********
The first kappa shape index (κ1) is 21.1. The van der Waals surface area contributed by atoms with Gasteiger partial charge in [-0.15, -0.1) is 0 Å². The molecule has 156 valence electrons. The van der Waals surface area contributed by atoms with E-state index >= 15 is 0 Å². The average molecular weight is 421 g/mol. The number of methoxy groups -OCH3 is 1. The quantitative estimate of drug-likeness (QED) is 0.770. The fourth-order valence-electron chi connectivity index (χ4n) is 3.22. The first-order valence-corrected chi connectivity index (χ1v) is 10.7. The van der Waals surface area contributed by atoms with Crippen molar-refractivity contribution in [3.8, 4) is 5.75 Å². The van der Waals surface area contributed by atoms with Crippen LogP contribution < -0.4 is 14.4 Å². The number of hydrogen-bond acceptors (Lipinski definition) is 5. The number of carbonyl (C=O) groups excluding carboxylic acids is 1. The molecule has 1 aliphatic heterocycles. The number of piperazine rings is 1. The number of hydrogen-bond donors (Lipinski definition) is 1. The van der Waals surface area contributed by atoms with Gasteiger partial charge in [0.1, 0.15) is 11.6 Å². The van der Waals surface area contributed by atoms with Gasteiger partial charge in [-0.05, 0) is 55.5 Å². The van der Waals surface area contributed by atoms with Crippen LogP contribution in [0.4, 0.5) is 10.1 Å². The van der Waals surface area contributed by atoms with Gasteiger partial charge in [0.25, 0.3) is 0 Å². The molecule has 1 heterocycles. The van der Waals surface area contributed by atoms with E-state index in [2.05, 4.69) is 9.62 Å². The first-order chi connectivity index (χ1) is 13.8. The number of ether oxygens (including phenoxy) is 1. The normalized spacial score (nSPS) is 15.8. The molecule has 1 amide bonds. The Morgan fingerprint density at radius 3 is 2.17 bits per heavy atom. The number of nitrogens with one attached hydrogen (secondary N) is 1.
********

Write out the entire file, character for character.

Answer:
The first kappa shape index (κ1) is 21.1. The van der Waals surface area contributed by atoms with Gasteiger partial charge in [-0.15, -0.1) is 0 Å². The molecule has 156 valence electrons. The van der Waals surface area contributed by atoms with E-state index >= 15 is 0 Å². The average molecular weight is 421 g/mol. The number of methoxy groups -OCH3 is 1. The quantitative estimate of drug-likeness (QED) is 0.770. The fourth-order valence-electron chi connectivity index (χ4n) is 3.22. The first-order valence-corrected chi connectivity index (χ1v) is 10.7. The van der Waals surface area contributed by atoms with Crippen molar-refractivity contribution in [3.8, 4) is 5.75 Å². The van der Waals surface area contributed by atoms with Crippen LogP contribution < -0.4 is 14.4 Å². The number of hydrogen-bond acceptors (Lipinski definition) is 5. The number of carbonyl (C=O) groups excluding carboxylic acids is 1. The molecule has 1 aliphatic heterocycles. The number of piperazine rings is 1. The number of hydrogen-bond donors (Lipinski definition) is 1. The van der Waals surface area contributed by atoms with Gasteiger partial charge in [0.1, 0.15) is 11.6 Å². The van der Waals surface area contributed by atoms with Gasteiger partial charge in [-0.05, 0) is 55.5 Å². The van der Waals surface area contributed by atoms with Crippen LogP contribution in [0.4, 0.5) is 10.1 Å². The van der Waals surface area contributed by atoms with Gasteiger partial charge in [0.25, 0.3) is 0 Å². The molecule has 1 heterocycles. The van der Waals surface area contributed by atoms with E-state index in [2.05, 4.69) is 9.62 Å². The first-order chi connectivity index (χ1) is 13.8. The number of ether oxygens (including phenoxy) is 1. The normalized spacial score (nSPS) is 15.8. The molecule has 1 amide bonds. The Morgan fingerprint density at radius 3 is 2.17 bits per heavy atom. The number of nitrogens with one attached hydrogen (secondary N) is 1.